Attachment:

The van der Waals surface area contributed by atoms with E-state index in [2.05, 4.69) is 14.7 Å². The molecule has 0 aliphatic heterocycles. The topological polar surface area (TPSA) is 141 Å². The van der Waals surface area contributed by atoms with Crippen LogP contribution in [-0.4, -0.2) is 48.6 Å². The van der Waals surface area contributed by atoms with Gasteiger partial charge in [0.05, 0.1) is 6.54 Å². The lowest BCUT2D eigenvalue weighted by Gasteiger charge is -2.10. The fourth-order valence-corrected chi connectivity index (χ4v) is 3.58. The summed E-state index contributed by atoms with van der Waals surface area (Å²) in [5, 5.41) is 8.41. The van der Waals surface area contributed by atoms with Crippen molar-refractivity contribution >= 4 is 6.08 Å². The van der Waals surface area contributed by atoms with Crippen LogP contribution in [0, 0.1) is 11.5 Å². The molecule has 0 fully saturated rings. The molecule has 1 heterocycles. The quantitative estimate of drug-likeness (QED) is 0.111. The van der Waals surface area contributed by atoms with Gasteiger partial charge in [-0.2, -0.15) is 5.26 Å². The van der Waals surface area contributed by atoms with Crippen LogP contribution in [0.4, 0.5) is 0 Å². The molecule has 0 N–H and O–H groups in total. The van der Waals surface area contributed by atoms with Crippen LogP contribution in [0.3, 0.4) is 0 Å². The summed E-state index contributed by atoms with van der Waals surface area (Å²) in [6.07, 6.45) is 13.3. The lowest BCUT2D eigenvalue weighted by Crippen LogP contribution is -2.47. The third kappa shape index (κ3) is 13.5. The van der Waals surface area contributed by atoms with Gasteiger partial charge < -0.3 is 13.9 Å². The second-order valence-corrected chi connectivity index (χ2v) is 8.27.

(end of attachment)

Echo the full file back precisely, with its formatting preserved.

The van der Waals surface area contributed by atoms with E-state index in [2.05, 4.69) is 14.7 Å². The molecule has 0 aliphatic heterocycles. The topological polar surface area (TPSA) is 141 Å². The van der Waals surface area contributed by atoms with Crippen LogP contribution in [-0.4, -0.2) is 48.6 Å². The van der Waals surface area contributed by atoms with Gasteiger partial charge in [0.05, 0.1) is 6.54 Å². The lowest BCUT2D eigenvalue weighted by Gasteiger charge is -2.10. The fourth-order valence-corrected chi connectivity index (χ4v) is 3.58. The summed E-state index contributed by atoms with van der Waals surface area (Å²) in [5, 5.41) is 8.41. The van der Waals surface area contributed by atoms with Crippen molar-refractivity contribution >= 4 is 6.08 Å². The van der Waals surface area contributed by atoms with Crippen LogP contribution in [0, 0.1) is 11.5 Å². The molecule has 0 fully saturated rings. The molecule has 1 heterocycles. The quantitative estimate of drug-likeness (QED) is 0.111. The van der Waals surface area contributed by atoms with Gasteiger partial charge in [-0.2, -0.15) is 5.26 Å². The van der Waals surface area contributed by atoms with Crippen LogP contribution in [0.4, 0.5) is 0 Å². The molecule has 0 N–H and O–H groups in total. The van der Waals surface area contributed by atoms with Crippen LogP contribution in [0.3, 0.4) is 0 Å². The summed E-state index contributed by atoms with van der Waals surface area (Å²) in [6.07, 6.45) is 13.3. The lowest BCUT2D eigenvalue weighted by Crippen LogP contribution is -2.47. The third kappa shape index (κ3) is 13.5. The van der Waals surface area contributed by atoms with Gasteiger partial charge < -0.3 is 13.9 Å². The second-order valence-corrected chi connectivity index (χ2v) is 8.27.